Greece made to sweat over new loan agreement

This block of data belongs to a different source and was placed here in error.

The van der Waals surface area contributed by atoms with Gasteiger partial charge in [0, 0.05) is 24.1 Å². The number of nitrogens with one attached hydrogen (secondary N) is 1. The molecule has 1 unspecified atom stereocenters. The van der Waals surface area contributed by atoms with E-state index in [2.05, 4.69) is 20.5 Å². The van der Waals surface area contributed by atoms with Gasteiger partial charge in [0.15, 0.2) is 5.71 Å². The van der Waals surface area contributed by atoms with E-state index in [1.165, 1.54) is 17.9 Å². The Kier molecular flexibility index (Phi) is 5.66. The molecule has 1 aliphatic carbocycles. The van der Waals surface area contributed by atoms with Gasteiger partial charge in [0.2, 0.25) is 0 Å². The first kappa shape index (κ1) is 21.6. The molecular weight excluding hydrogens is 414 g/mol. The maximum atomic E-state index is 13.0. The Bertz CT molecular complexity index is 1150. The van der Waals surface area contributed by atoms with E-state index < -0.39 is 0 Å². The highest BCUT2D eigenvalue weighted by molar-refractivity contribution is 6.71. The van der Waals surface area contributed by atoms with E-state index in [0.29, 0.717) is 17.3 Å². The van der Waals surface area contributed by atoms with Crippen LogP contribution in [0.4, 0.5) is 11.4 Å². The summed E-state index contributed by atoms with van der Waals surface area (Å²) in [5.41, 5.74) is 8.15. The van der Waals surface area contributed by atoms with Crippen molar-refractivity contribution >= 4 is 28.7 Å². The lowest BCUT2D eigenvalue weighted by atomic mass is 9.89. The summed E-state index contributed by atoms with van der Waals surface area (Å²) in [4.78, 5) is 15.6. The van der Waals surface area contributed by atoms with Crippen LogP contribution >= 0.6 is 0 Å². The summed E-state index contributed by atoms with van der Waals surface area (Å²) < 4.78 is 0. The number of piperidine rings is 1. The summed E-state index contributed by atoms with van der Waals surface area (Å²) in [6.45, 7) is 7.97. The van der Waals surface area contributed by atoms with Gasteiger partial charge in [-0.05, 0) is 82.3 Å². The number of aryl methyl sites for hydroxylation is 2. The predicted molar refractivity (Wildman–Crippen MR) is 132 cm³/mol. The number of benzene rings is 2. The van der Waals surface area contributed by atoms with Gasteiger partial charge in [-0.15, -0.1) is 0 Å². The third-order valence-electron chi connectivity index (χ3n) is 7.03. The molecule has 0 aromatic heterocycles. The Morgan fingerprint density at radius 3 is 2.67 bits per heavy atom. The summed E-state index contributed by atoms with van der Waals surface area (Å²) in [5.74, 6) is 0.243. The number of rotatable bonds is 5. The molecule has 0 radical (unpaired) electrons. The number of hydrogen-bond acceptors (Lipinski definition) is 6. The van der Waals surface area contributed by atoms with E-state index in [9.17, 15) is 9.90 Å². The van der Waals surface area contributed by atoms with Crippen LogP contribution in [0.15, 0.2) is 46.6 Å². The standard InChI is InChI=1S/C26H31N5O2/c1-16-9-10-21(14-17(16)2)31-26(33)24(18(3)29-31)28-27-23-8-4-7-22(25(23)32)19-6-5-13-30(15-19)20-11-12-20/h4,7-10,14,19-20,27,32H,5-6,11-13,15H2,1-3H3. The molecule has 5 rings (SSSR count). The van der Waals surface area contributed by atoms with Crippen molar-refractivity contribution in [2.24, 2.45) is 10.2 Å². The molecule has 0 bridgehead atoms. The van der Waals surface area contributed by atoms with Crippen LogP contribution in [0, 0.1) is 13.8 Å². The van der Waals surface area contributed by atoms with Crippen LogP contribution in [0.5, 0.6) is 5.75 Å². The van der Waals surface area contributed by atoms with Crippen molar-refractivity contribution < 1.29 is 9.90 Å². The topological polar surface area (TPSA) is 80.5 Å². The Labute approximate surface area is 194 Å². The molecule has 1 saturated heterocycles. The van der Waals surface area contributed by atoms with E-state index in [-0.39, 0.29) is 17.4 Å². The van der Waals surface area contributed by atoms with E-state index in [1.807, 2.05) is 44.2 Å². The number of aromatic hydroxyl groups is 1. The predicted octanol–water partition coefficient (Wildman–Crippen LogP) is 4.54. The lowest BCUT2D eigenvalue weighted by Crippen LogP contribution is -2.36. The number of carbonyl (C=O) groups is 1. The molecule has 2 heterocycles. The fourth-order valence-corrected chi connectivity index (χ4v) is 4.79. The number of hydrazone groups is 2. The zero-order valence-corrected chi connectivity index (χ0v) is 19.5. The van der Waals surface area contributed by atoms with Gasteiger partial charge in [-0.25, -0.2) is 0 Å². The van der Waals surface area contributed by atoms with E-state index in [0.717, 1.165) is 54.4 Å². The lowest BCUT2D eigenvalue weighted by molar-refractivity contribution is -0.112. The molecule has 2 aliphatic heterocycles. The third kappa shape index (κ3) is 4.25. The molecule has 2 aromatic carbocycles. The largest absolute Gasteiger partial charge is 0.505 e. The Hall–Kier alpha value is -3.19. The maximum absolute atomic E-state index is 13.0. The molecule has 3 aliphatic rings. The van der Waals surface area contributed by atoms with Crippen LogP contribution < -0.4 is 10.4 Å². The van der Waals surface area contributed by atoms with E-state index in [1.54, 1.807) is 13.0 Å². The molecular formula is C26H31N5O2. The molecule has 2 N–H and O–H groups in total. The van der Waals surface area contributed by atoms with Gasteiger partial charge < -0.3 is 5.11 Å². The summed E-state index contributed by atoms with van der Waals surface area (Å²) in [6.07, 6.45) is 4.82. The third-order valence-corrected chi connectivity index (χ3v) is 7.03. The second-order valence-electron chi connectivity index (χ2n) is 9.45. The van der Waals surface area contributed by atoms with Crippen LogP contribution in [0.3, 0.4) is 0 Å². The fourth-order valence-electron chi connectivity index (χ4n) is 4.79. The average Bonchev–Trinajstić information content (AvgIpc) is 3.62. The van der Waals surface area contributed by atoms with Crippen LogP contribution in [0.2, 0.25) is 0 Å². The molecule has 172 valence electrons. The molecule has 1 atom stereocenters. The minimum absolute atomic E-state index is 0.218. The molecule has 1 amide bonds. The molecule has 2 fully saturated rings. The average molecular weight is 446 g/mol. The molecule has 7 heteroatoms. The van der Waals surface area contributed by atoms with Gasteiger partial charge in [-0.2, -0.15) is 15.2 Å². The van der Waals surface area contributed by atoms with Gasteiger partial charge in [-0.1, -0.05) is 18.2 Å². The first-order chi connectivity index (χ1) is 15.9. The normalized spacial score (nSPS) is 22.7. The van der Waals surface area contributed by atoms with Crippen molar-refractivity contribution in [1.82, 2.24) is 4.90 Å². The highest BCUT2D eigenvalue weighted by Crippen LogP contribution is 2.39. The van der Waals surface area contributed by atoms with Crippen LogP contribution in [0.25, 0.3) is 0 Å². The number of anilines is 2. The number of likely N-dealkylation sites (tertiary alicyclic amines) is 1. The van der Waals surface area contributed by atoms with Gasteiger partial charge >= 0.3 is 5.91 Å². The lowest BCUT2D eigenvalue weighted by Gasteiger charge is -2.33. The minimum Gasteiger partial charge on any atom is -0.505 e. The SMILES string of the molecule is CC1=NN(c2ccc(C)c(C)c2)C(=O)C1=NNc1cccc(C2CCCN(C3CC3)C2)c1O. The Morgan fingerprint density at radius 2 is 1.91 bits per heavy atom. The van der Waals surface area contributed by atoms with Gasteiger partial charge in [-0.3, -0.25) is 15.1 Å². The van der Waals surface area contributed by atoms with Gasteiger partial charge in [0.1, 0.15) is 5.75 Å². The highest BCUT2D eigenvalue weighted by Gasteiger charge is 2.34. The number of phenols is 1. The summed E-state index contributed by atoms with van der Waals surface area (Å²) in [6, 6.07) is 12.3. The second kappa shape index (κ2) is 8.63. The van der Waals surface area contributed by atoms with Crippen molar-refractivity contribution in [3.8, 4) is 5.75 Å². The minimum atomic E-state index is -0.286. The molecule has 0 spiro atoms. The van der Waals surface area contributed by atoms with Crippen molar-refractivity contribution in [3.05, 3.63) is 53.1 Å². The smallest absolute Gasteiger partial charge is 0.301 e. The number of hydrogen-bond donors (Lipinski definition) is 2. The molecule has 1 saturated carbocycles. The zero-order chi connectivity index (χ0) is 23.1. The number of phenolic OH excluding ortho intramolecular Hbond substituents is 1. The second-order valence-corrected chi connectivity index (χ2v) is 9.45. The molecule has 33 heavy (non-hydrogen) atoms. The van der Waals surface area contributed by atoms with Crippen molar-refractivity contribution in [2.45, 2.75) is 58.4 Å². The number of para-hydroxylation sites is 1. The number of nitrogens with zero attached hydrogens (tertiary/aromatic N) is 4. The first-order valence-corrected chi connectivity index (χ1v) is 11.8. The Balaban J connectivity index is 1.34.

Eurozone finance ministers were locked in discussions late Monday as they attempted to reach a deal on a new bailout for Greece, amid concerns about the country’s debt sustainability and objections from at least one of the countries involved about the conditions under which any more loans should be dispersed. Finance Minister Evangelos Venizelos expressed optimism going into the Eurogroup talks in Brussels, suggesting that Greece had met the requirements demanded by its eurozone partners. He was accompanied by Prime Minister Lucas Papademos. Papademos was there to run parallel talks with officials from the Institute of International Finance as Greece sought to tie up a debt restructuring deal with its bondholders. Hopes that the bailout deal would be concluded last night took a knock when Dutch Finance Minister Jan Kees De Jager expressed skepticism about whether Greece had met all the conditions. He also suggested that the permanent presence of the International Monetary Fund, European Central Bank and European Commission -- or troika -- should be set up in Athens with powers over Greece’s economic policy. De Jager added that any new loans should not go to Greece but into an escrow account, where they could used to pay off debt first. Any extra funds would only be given to Athens if it met all the conditions. Meanwhile, debt sustainability analysis conducted by the troika and seen by Reuters suggested Greece would need additional relief to cut its debts to 120 percent of GDP by 2020. Greek banks would need as much as 50 billion euros in recapitalization funds, rather than 30 billion, the analysis suggests. The troika’s report suggested that a restructuring of Greek debt by eurozone central banks would cut Greek debt by 3.5 percent of gross domestic product, while if the European Central Bank were to forgo its profit on Greek bonds purchased on the secondary market, debt would be reduced by another 5.5 percent of GDP. The troika suggested that these actions along with other steps could bring Greece’s debt down to 120 percent of GDP by 2020, which was the target that the eurozone was aiming for. However, the analysis showed that Greek debt could reach as high as 160 percent of GDP in 2020 if the recession deepens and structural reforms are not carried out. The troika expressed reservations about whether Athens would be able to conduct reforms at the pace required by its lenders.

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